CFP: [29th Oct. 2010] Fanpires: Audience Consumption of the Modern Vampire

full name / name of organization: 
Dr Gareth Schott (Ed.) & Dr Kirstine Moffat (Ed.), University of Waikato, NZ
contact email: 
g.schott@waikato.ac.nz

This edited collection will examine the cultural resurgence of the vampire. It aims to provide inter-disciplinary accounts of the reception and cultural impact of contemporary representations of the vampire evident across a broad range of mediums, including literature (e.g. Evernight, The Vampire Academy), film (e.g. Twilight saga), television (e.g. The Vampire Diaries, True Blood), graphic novels (e.g. Chibi Vampire) and games (e.g. Vampire Rain). The appeal of vampire mythology and its associated folklore for modern audiences will be examined in an age characterized by the transformative possibilities of the internet with both its low barriers to artistic expression and the erosion of the boundaries between author and audience.

From evil villains to tragic heroes, modern appropriations and re-workings of the vampire genre, evident in popular manifestations such as the Twilight saga and the television adaptation of The Southern Vampire Mysteries (True Blood) are noted for their focus on the everyday. The ‘new wave’ vampire is commonly nested within communities, seeking to temper their urges and coexist with humans. Such contemporary treatments of the vampire fulfill the performative role traditionally associated with media fandom that has seen the creation of texts that ‘enact, share in, and see scenes that the canonical author never created’ (Lancaster, 2001, p. 131).

Within the context of reception and fandom, we aim to attract contributions that address (but are not limited to):

• Fan Practices (art, fiction and films as well as discussions devoted to key vampire texts)
• Anti-fans, negative reactions and responses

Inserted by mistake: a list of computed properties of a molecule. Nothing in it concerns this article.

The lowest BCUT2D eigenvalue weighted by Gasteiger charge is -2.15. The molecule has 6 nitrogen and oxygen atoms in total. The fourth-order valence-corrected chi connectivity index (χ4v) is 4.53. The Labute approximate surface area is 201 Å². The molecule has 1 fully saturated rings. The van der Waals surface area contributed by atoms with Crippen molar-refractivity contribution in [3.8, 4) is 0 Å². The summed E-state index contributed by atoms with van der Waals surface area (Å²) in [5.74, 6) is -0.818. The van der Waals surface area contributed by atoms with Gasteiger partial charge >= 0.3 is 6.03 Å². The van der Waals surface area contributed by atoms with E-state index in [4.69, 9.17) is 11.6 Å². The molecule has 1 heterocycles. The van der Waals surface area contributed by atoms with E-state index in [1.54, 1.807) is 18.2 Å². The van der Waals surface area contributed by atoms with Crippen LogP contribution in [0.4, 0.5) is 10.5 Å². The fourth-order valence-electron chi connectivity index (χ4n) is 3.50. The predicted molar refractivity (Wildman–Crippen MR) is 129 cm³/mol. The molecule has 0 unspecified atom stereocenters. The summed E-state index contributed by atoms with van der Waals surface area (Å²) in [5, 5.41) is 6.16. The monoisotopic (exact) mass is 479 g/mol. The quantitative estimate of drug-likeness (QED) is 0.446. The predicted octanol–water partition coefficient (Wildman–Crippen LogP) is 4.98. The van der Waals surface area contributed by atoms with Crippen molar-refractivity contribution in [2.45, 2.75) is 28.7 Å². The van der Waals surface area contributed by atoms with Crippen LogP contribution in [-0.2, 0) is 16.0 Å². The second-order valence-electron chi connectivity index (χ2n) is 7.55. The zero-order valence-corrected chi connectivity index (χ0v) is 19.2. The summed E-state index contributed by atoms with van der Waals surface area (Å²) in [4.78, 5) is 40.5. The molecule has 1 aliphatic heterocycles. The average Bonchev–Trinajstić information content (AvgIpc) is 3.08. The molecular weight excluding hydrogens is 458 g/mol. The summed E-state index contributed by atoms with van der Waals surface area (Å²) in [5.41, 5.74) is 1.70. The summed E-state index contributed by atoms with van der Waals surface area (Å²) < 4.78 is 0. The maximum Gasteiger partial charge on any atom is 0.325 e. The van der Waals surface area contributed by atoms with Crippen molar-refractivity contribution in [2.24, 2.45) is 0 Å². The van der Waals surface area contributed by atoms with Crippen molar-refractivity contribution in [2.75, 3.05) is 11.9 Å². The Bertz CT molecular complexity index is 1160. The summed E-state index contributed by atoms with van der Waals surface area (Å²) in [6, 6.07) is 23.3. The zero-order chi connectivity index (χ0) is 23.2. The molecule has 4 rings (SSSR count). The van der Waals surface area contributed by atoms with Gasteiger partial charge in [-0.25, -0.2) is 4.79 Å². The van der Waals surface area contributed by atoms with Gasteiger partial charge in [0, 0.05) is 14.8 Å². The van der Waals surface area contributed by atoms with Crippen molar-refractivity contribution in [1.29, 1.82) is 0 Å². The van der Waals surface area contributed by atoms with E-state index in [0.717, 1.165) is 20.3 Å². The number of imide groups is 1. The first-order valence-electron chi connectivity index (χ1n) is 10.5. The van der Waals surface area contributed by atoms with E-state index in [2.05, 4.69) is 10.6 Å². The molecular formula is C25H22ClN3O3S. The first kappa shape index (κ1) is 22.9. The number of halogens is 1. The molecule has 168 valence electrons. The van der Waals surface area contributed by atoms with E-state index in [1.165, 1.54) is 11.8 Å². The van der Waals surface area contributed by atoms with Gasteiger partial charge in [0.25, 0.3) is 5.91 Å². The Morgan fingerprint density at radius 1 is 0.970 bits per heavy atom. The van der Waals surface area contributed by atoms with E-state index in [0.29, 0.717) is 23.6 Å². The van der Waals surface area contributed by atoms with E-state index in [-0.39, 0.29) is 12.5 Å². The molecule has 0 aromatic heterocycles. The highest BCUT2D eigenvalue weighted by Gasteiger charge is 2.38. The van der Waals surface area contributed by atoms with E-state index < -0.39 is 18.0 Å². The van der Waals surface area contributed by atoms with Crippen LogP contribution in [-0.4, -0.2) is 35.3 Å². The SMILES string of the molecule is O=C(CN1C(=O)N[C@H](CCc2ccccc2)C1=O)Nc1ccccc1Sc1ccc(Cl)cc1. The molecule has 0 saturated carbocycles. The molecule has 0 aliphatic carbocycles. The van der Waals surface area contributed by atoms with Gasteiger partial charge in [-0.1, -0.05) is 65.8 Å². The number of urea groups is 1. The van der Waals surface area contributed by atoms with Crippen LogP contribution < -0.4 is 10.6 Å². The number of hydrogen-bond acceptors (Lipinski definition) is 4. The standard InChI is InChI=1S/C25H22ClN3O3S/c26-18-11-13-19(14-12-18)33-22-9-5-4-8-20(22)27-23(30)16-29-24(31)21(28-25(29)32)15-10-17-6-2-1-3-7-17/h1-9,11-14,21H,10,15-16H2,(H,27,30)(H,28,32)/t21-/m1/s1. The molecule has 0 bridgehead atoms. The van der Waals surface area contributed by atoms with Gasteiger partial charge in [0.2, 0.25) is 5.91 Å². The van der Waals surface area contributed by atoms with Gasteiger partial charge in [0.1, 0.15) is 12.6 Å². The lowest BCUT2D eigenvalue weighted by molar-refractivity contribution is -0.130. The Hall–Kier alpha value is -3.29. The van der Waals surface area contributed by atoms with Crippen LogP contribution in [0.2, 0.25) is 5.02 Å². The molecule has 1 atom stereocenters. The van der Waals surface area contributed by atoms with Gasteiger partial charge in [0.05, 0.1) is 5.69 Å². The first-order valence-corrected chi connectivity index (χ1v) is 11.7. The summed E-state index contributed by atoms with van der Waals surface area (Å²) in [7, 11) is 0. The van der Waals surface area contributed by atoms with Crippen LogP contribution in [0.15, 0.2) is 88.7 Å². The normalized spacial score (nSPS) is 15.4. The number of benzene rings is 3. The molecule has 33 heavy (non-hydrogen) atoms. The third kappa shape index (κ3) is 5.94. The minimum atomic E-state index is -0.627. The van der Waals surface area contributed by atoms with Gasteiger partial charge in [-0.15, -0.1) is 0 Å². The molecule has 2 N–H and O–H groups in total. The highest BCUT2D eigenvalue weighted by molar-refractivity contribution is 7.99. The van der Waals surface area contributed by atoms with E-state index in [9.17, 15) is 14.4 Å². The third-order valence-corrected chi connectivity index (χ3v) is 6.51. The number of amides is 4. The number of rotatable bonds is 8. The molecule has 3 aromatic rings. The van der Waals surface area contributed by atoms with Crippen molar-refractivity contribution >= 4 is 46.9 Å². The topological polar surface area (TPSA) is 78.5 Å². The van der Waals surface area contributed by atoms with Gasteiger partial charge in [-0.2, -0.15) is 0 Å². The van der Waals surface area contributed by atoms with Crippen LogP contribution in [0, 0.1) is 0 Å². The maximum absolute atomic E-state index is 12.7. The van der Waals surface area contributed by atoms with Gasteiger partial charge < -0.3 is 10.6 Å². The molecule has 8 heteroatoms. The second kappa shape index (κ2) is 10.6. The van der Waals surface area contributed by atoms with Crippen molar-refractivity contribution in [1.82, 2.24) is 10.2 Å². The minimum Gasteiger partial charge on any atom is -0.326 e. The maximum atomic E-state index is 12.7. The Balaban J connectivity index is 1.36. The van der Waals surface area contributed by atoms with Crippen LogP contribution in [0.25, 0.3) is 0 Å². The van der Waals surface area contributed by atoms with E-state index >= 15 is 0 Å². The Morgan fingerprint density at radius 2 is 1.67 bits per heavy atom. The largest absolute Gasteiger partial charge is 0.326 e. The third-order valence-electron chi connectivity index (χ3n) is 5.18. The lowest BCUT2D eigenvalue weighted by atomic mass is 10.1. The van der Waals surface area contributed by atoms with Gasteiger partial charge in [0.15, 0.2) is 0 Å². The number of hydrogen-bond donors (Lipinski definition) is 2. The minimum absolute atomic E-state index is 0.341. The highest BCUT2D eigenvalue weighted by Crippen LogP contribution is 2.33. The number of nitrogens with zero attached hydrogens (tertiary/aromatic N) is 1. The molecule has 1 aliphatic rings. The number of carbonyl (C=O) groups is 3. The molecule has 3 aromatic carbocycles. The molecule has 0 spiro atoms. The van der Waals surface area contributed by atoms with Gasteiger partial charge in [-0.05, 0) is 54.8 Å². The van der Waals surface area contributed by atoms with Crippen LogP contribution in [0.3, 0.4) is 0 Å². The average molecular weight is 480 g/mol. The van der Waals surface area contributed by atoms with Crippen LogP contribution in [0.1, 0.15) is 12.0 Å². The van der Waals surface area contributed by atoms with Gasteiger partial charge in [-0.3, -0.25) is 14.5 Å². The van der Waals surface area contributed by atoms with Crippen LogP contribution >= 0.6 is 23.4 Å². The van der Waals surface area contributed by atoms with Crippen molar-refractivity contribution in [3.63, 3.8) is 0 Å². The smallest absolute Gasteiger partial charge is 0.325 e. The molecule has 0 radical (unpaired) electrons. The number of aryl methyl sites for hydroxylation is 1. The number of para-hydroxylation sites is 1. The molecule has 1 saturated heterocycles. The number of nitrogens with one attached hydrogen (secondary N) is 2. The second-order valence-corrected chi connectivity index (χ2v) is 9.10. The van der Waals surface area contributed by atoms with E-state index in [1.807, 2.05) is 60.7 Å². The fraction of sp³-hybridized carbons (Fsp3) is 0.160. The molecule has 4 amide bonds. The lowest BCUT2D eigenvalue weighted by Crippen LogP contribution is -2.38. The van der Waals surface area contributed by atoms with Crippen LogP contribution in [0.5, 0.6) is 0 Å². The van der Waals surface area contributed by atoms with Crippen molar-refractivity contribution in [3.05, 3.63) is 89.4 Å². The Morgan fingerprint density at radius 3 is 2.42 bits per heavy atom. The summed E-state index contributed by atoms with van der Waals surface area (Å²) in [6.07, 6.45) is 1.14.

• Impact and appeal of the vampire for different audiences (intended and unintended).
• The scholar as fan. Distinctions between experience, interpretation and thinking as a fan and a scholar.
• Author as fan (for example, homage/adaptation works such as Pride and Prejudice retellings Vampire Darcy’s Desire by Regina Jeffers or Mr Darcy Vampyre by Amanda Grange)
• The journey of the fan. Where does fandom of a particular text lead audiences? A reference to the gothic appeal of Wuthering Heights in Twilight, led Publisher Harper Collins to reissue Bronte’s novel with the tagline “Bella and Edward’s favorite book,” quadrupling its annual sales.
• The role of merchandising within vampire fan culture.
• Issues related to film, television, game adaptation/translation (e.g. Why are there very few original or franchise tie-in vampire videogames? What prohibits the translation of vampire narratives into interactive games?)
• The relationship between modern representations of the vampire (e.g. TV’s Being Human or Blood Ties) and other contemporary media genres (e.g. reality tv, sitcom, murder mystery etc.)
• The construction and appeal of the ‘dark romance’ genre
• Analysis of the plight of the vampire and the burden of immortality. Inter-generational differences between vampires and humans and vampires from a different age. For example, True Blood’s Bill Compton, turned during the American Civil War, and his young progeny Jessica Hamby (who keeps her ‘own’ blog on http://babyvamp-jessica.com). How forgotten social conventions, mannerisms and standards are reintroduced into society through the presence of vampires. How vampires from a previous age negotiate the demands of a contemporary world.
• The domestication of the vampire. The shift in contemporary texts from vampires as mythic creatures to quasi-human beings confronting everyday, human problems and relationships. For example: the vampire family (such as the Cullens in Twilight), the bond between creator and ‘child’ or the challenges of bodily sustenance (such as the ‘vegetarian’ Cullens in Twilight or the vampire blood banks in True Blood).
• World media and cross-cultural comparisons (e.g. Sergei Lukyanemko’s Russian Vampire quartet currently adapted into two films Nightwatch and Daywatch).

KEY DATES:
Chapter Proposals (Abstract), 500-800 words + 6 keywords – October 29th, 2010
Notification of Acceptance – November 19th, 2010
Chapter Submission (5,000 words) – February 29th, 2011
Final Submission for Revised Chapters – 31st May, 2011

All submissions to g.schott@waikato.ac.nz or kirstine@waikato.ac.nz

cfp categories: 
cultural_studies_and_historical_approaches
film_and_television
gender_studies_and_sexuality
humanities_computing_and_the_internet
interdisciplinary
journals_and_collections_of_essays
popular_culture
religion
romantic